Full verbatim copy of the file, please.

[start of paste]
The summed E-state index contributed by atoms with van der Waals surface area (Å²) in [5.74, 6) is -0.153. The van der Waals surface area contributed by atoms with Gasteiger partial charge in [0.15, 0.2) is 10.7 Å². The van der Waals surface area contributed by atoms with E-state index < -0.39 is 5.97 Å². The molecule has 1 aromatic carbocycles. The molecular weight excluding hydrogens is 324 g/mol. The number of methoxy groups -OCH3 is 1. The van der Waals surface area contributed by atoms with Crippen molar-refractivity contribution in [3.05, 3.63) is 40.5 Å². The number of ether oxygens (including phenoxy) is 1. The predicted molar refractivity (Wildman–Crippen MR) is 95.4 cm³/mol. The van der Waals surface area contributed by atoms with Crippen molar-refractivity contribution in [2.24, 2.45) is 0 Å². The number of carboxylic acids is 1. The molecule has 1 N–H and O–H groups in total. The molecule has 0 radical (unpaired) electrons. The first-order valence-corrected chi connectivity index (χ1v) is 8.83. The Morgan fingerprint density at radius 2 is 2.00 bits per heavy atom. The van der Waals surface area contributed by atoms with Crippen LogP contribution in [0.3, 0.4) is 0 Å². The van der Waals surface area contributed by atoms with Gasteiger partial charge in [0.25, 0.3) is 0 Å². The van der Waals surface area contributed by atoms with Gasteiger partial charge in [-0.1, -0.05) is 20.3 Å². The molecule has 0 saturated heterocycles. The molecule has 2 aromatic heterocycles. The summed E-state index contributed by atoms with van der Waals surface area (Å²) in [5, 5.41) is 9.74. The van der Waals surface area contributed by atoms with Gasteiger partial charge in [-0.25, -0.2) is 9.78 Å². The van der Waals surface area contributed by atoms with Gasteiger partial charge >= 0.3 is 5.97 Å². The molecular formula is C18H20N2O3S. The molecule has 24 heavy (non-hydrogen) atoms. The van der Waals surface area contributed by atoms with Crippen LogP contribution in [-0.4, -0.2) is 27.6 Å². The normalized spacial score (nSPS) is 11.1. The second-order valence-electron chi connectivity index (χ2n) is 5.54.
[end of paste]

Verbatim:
The summed E-state index contributed by atoms with van der Waals surface area (Å²) in [5.74, 6) is -0.153. The van der Waals surface area contributed by atoms with Gasteiger partial charge in [0.15, 0.2) is 10.7 Å². The van der Waals surface area contributed by atoms with E-state index < -0.39 is 5.97 Å². The molecule has 1 aromatic carbocycles. The molecular weight excluding hydrogens is 324 g/mol. The number of methoxy groups -OCH3 is 1. The van der Waals surface area contributed by atoms with Crippen molar-refractivity contribution in [3.05, 3.63) is 40.5 Å². The number of ether oxygens (including phenoxy) is 1. The predicted molar refractivity (Wildman–Crippen MR) is 95.4 cm³/mol. The van der Waals surface area contributed by atoms with Crippen molar-refractivity contribution in [2.24, 2.45) is 0 Å². The number of carboxylic acids is 1. The molecule has 1 N–H and O–H groups in total. The molecule has 0 radical (unpaired) electrons. The first-order valence-corrected chi connectivity index (χ1v) is 8.83. The Morgan fingerprint density at radius 2 is 2.00 bits per heavy atom. The van der Waals surface area contributed by atoms with Crippen LogP contribution in [0.3, 0.4) is 0 Å². The van der Waals surface area contributed by atoms with Gasteiger partial charge in [0.25, 0.3) is 0 Å². The van der Waals surface area contributed by atoms with Gasteiger partial charge in [-0.1, -0.05) is 20.3 Å². The molecule has 0 saturated heterocycles. The molecule has 2 aromatic heterocycles. The summed E-state index contributed by atoms with van der Waals surface area (Å²) in [5, 5.41) is 9.74. The van der Waals surface area contributed by atoms with Gasteiger partial charge in [-0.25, -0.2) is 9.78 Å². The van der Waals surface area contributed by atoms with Gasteiger partial charge >= 0.3 is 5.97 Å². The molecular formula is C18H20N2O3S. The molecule has 24 heavy (non-hydrogen) atoms. The van der Waals surface area contributed by atoms with Crippen LogP contribution in [-0.4, -0.2) is 27.6 Å². The normalized spacial score (nSPS) is 11.1. The second-order valence-electron chi connectivity index (χ2n) is 5.54.